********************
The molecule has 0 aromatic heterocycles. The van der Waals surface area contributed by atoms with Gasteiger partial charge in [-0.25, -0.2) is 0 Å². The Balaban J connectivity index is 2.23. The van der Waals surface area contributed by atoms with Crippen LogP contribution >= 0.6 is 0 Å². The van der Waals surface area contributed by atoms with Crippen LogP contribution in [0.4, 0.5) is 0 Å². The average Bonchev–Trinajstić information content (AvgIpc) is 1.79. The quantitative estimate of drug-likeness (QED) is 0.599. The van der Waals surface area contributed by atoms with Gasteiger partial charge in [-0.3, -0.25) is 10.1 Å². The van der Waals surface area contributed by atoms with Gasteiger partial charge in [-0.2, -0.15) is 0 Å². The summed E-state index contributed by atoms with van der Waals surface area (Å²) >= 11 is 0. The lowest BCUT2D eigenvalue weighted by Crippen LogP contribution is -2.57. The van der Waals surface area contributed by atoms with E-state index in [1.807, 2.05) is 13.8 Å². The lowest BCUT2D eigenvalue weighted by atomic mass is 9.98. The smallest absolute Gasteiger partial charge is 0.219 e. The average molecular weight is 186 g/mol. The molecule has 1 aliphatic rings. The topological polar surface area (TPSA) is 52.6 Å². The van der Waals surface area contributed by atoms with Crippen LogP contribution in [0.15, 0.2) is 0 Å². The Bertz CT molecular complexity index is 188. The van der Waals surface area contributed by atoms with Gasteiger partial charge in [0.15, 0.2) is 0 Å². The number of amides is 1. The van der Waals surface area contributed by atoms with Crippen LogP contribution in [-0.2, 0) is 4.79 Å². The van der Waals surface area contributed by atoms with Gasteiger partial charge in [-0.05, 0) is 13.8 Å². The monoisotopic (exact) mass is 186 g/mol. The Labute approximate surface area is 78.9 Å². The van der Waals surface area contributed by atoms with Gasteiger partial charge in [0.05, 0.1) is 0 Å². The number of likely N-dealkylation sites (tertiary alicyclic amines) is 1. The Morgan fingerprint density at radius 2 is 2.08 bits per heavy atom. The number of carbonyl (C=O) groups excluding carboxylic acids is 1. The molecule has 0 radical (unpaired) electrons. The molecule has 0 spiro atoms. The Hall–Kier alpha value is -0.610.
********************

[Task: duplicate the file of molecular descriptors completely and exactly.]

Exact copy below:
The molecule has 0 aromatic heterocycles. The van der Waals surface area contributed by atoms with Gasteiger partial charge in [-0.25, -0.2) is 0 Å². The Balaban J connectivity index is 2.23. The van der Waals surface area contributed by atoms with Crippen LogP contribution >= 0.6 is 0 Å². The van der Waals surface area contributed by atoms with Crippen LogP contribution in [0.4, 0.5) is 0 Å². The average Bonchev–Trinajstić information content (AvgIpc) is 1.79. The quantitative estimate of drug-likeness (QED) is 0.599. The van der Waals surface area contributed by atoms with Gasteiger partial charge in [-0.3, -0.25) is 10.1 Å². The van der Waals surface area contributed by atoms with Gasteiger partial charge in [-0.2, -0.15) is 0 Å². The summed E-state index contributed by atoms with van der Waals surface area (Å²) >= 11 is 0. The lowest BCUT2D eigenvalue weighted by Crippen LogP contribution is -2.57. The van der Waals surface area contributed by atoms with E-state index in [1.807, 2.05) is 13.8 Å². The lowest BCUT2D eigenvalue weighted by atomic mass is 9.98. The smallest absolute Gasteiger partial charge is 0.219 e. The average molecular weight is 186 g/mol. The molecule has 1 aliphatic rings. The topological polar surface area (TPSA) is 52.6 Å². The van der Waals surface area contributed by atoms with Crippen LogP contribution in [0.15, 0.2) is 0 Å². The Bertz CT molecular complexity index is 188. The van der Waals surface area contributed by atoms with Gasteiger partial charge in [0.15, 0.2) is 0 Å². The number of amides is 1. The van der Waals surface area contributed by atoms with Crippen LogP contribution in [-0.2, 0) is 4.79 Å². The van der Waals surface area contributed by atoms with Gasteiger partial charge in [-0.05, 0) is 13.8 Å². The monoisotopic (exact) mass is 186 g/mol. The Labute approximate surface area is 78.9 Å². The van der Waals surface area contributed by atoms with Gasteiger partial charge in [0.05, 0.1) is 0 Å². The number of likely N-dealkylation sites (tertiary alicyclic amines) is 1. The Morgan fingerprint density at radius 2 is 2.08 bits per heavy atom. The number of carbonyl (C=O) groups excluding carboxylic acids is 1. The molecule has 0 radical (unpaired) electrons. The molecule has 0 spiro atoms. The Hall–Kier alpha value is -0.610.